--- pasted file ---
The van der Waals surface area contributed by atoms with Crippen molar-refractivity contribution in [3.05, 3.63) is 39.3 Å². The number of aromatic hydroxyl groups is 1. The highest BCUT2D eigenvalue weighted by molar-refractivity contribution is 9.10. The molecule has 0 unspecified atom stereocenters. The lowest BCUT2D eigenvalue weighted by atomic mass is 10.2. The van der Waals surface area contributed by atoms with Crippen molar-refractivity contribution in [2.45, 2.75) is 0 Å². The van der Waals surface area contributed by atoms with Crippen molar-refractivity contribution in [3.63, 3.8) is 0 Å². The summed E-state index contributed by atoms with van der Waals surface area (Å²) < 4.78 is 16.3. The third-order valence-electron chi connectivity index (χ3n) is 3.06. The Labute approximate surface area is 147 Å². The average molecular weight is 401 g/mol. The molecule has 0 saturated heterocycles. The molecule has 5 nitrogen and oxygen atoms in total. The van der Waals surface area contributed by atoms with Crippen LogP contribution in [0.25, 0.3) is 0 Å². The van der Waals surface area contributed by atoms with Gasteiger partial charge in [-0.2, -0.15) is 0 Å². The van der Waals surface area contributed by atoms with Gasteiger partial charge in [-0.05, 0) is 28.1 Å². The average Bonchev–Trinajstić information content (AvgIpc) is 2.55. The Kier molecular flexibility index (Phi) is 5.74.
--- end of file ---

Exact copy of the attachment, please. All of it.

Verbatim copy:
The van der Waals surface area contributed by atoms with Crippen molar-refractivity contribution in [3.05, 3.63) is 39.3 Å². The number of aromatic hydroxyl groups is 1. The highest BCUT2D eigenvalue weighted by molar-refractivity contribution is 9.10. The molecule has 0 unspecified atom stereocenters. The lowest BCUT2D eigenvalue weighted by atomic mass is 10.2. The van der Waals surface area contributed by atoms with Crippen molar-refractivity contribution in [2.45, 2.75) is 0 Å². The van der Waals surface area contributed by atoms with Crippen molar-refractivity contribution in [3.63, 3.8) is 0 Å². The summed E-state index contributed by atoms with van der Waals surface area (Å²) < 4.78 is 16.3. The third-order valence-electron chi connectivity index (χ3n) is 3.06. The Labute approximate surface area is 147 Å². The average molecular weight is 401 g/mol. The molecule has 0 saturated heterocycles. The molecule has 5 nitrogen and oxygen atoms in total. The van der Waals surface area contributed by atoms with Crippen LogP contribution in [0.25, 0.3) is 0 Å². The van der Waals surface area contributed by atoms with Gasteiger partial charge in [-0.2, -0.15) is 0 Å². The van der Waals surface area contributed by atoms with Gasteiger partial charge in [-0.05, 0) is 28.1 Å². The average Bonchev–Trinajstić information content (AvgIpc) is 2.55. The Kier molecular flexibility index (Phi) is 5.74.